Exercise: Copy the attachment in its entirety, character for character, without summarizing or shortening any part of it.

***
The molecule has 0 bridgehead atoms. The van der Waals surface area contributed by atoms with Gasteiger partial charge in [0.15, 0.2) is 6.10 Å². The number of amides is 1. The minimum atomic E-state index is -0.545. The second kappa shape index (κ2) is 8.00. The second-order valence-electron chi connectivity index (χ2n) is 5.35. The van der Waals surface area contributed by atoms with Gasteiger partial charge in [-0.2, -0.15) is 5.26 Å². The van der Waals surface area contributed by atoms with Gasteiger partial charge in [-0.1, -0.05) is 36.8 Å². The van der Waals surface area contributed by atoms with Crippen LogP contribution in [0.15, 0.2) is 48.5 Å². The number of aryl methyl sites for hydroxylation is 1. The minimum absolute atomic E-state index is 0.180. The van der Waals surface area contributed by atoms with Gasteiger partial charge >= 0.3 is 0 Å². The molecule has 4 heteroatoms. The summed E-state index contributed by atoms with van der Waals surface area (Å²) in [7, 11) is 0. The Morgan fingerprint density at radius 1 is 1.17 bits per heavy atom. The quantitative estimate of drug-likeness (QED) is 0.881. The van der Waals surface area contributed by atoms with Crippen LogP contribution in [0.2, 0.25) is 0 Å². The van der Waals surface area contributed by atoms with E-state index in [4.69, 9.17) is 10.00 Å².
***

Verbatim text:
The molecule has 0 bridgehead atoms. The van der Waals surface area contributed by atoms with Gasteiger partial charge in [0.15, 0.2) is 6.10 Å². The number of amides is 1. The minimum atomic E-state index is -0.545. The second kappa shape index (κ2) is 8.00. The second-order valence-electron chi connectivity index (χ2n) is 5.35. The van der Waals surface area contributed by atoms with Gasteiger partial charge in [-0.2, -0.15) is 5.26 Å². The van der Waals surface area contributed by atoms with Gasteiger partial charge in [-0.1, -0.05) is 36.8 Å². The van der Waals surface area contributed by atoms with Crippen LogP contribution in [0.15, 0.2) is 48.5 Å². The number of aryl methyl sites for hydroxylation is 1. The minimum absolute atomic E-state index is 0.180. The van der Waals surface area contributed by atoms with Gasteiger partial charge >= 0.3 is 0 Å². The molecule has 4 heteroatoms. The summed E-state index contributed by atoms with van der Waals surface area (Å²) in [7, 11) is 0. The Morgan fingerprint density at radius 1 is 1.17 bits per heavy atom. The quantitative estimate of drug-likeness (QED) is 0.881. The van der Waals surface area contributed by atoms with Crippen LogP contribution in [0.2, 0.25) is 0 Å². The van der Waals surface area contributed by atoms with E-state index in [4.69, 9.17) is 10.00 Å².